Boston Celtics

Report: August trial could impact Marcus Morris' availability to Celtics

Report: August trial could impact Marcus Morris' availability to Celtics

Newly acquired Celtics forward Marcus Morris and his twin brother Markieff of the Washington Wizards face a criminal trial set to begin Aug. 21 for an assault charge in Arizona, according to a Sports Illustrated report.

Marcus Morris, 27, was traded by the Detroit Pistons to the Celtics for guard Avery Bradley on Friday. 


Here's more from the SI report from legal analyst Michael McCann, a University of New Hampshire Law School Associate Dean: 

Unfortunately for the Celtics, Morris also comes with legal baggage: he has a pending criminal law matter that could lead to a prison sentence, NBA suspension or both.

Morris, along with his identical twin brother, Washington Wizards forward Markieff Morris, are scheduled to go to trial on August 21 in Maricopa County, Arizona, to face felony charges. The two brothers each face two charges for aggravated assault—temporary disfigurement. Under Arizona law, a conviction on each of those charges carries a maximum prison sentence of 3.75 years and a presumptive sentence of 2.5 years. Since neither brother appears to have a criminal record beyond traffic offenses and, for Marcus, a misdemeanor battery citation while at Kansas, each would likely not face anywhere near the maximum sentence if convicted in Arizona. Still, they could face some time behind bars or at least a suspended sentence, probation and required community service.

The charges stem from a Jan. 24, 2015 incident when the Morris twins were playing for the Phoenix Suns. Erik Hood, 36, of Phoenix, alleges that the twins were part of a group that attacked him outside a Phoenix recreation area. According to the complaint, the 6-9 Marcus repeatedly stomped on Hood while he was on the ground and the 6-10 Markieff instructed bystanders “to mind your own business” and prevented them from coming to Hood’s aide.

In a police report, via The Washington Post, Hood, who described himself as a former mentor to the twins while in their hometown of Philadelphia, said before the attack that he had sent text messages to the mother of the twins. The Morris brothers perceived the messages to be romantic in nature and cut off a relationship with Hood.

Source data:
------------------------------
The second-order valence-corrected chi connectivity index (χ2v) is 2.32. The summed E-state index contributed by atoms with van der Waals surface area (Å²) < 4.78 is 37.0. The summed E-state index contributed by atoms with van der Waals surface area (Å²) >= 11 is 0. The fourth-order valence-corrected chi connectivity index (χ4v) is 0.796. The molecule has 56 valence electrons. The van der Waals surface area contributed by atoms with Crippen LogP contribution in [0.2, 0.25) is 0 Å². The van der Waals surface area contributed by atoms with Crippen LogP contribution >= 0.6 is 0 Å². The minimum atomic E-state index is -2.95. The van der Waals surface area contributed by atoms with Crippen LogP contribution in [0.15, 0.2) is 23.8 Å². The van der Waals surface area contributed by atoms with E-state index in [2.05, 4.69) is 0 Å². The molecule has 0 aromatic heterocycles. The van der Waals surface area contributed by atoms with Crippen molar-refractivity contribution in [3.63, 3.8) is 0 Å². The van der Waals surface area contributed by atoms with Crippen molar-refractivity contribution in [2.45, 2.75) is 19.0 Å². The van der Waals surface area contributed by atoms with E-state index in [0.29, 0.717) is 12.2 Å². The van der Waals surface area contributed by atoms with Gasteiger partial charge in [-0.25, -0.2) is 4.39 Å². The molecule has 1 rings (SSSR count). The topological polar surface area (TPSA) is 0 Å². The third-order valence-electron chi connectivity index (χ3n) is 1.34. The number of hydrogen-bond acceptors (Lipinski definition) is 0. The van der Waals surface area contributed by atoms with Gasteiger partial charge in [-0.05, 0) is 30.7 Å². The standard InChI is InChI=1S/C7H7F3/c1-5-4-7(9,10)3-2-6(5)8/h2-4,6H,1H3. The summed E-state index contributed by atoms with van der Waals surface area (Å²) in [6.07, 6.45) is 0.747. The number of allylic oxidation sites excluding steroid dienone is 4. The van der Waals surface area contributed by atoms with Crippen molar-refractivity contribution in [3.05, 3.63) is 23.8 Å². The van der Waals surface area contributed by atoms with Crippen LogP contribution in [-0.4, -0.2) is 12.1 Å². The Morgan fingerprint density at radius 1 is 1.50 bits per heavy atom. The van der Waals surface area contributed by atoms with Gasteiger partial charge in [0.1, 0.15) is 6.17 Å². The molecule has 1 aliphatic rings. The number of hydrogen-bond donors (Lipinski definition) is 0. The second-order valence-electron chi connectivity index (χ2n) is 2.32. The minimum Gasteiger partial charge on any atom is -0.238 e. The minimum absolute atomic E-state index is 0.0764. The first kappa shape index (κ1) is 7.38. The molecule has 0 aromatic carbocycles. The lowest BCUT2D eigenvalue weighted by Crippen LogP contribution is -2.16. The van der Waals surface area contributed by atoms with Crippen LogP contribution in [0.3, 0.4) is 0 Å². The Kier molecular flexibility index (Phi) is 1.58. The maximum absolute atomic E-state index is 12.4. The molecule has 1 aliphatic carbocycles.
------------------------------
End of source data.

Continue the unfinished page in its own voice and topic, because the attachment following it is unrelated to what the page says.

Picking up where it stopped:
Since the beating, Hood claims to be suffering from post-traumatic stress disorder.


Celtics Storylines: Four factors that will impact ball movement


Celtics Storylines: Four factors that will impact ball movement

Since Brad Stevens arrived in Boston, sharing the ball has been a strength of the Celtics. But this is a different season and a different roster.

Click here to view the gallery

Photo of Celtics' 1963 White House visit recalls a simpler time


Photo of Celtics' 1963 White House visit recalls a simpler time

As the controversy raged Saturday over President Donald Trump's tweet rescinding the White House invitation to Golden State Warriors' star Stephen Curry, a tweeted photo recalling a simpler time for sports team's presidential visits appeared. 

The nostalgic Twitter account @the_60s_at_50 posted a photo from the Celtics' visit to 1600 Pennsylvania Ave and its principal occupant, John F. Kennedy, on Jan. 31, 1963. JFK had invited his hometown NBA team into the Oval Office for what seemed to be a spur-of-the-moment visit.

A newspaper account of the visit was also posted. The defending NBA champion Celtics were in the Washington area to play the Cincinnati Royals at the University of Maryland's Cole Field House that night and had been taking a tour of the White House when Kennedy invited them in. 

All the team members were there except for star center Bill Russell, who, of course, experienced incidents of racism in Boston that were well-documented. However, Russell's absence was blamed on him oversleeping. His teammates said they didn't know they would meet Kennedy on the tour.  

And yes, that's Celtics legend - and CSN's own - Tommy Heinsohn second from right. Coach Red Auerbach is next to the President on the left, Bob Cousy is next to Auerbach and John Havlicek is the first player in the second row on the left.